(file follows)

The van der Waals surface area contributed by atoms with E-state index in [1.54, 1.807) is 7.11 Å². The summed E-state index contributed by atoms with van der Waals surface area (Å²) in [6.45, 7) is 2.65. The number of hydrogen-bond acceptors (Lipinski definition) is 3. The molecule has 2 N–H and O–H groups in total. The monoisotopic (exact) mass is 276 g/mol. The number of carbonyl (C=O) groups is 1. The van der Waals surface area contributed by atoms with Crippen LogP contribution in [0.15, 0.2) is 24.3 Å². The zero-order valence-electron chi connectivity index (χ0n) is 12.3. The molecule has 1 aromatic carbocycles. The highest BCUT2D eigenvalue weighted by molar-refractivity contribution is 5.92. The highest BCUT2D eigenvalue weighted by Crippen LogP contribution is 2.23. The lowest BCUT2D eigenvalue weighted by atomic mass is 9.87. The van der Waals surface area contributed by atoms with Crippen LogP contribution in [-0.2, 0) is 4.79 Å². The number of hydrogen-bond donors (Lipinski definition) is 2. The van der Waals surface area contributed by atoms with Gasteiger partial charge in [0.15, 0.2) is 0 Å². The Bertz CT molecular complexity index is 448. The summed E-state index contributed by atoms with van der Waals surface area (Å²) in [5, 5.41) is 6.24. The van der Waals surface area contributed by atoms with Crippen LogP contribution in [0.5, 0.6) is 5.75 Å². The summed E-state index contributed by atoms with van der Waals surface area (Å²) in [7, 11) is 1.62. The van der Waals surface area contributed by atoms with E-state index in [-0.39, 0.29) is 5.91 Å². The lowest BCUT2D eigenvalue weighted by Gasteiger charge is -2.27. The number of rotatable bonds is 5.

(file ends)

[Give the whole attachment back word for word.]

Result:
The van der Waals surface area contributed by atoms with E-state index in [1.54, 1.807) is 7.11 Å². The summed E-state index contributed by atoms with van der Waals surface area (Å²) in [6.45, 7) is 2.65. The number of hydrogen-bond acceptors (Lipinski definition) is 3. The molecule has 2 N–H and O–H groups in total. The monoisotopic (exact) mass is 276 g/mol. The number of carbonyl (C=O) groups is 1. The van der Waals surface area contributed by atoms with Crippen LogP contribution in [0.15, 0.2) is 24.3 Å². The zero-order valence-electron chi connectivity index (χ0n) is 12.3. The molecule has 1 aromatic carbocycles. The highest BCUT2D eigenvalue weighted by molar-refractivity contribution is 5.92. The highest BCUT2D eigenvalue weighted by Crippen LogP contribution is 2.23. The lowest BCUT2D eigenvalue weighted by atomic mass is 9.87. The van der Waals surface area contributed by atoms with Crippen LogP contribution in [-0.2, 0) is 4.79 Å². The number of hydrogen-bond donors (Lipinski definition) is 2. The van der Waals surface area contributed by atoms with Gasteiger partial charge in [0.15, 0.2) is 0 Å². The Bertz CT molecular complexity index is 448. The summed E-state index contributed by atoms with van der Waals surface area (Å²) in [5, 5.41) is 6.24. The van der Waals surface area contributed by atoms with Crippen LogP contribution in [0.5, 0.6) is 5.75 Å². The summed E-state index contributed by atoms with van der Waals surface area (Å²) in [7, 11) is 1.62. The van der Waals surface area contributed by atoms with E-state index in [-0.39, 0.29) is 5.91 Å². The lowest BCUT2D eigenvalue weighted by Gasteiger charge is -2.27. The number of rotatable bonds is 5.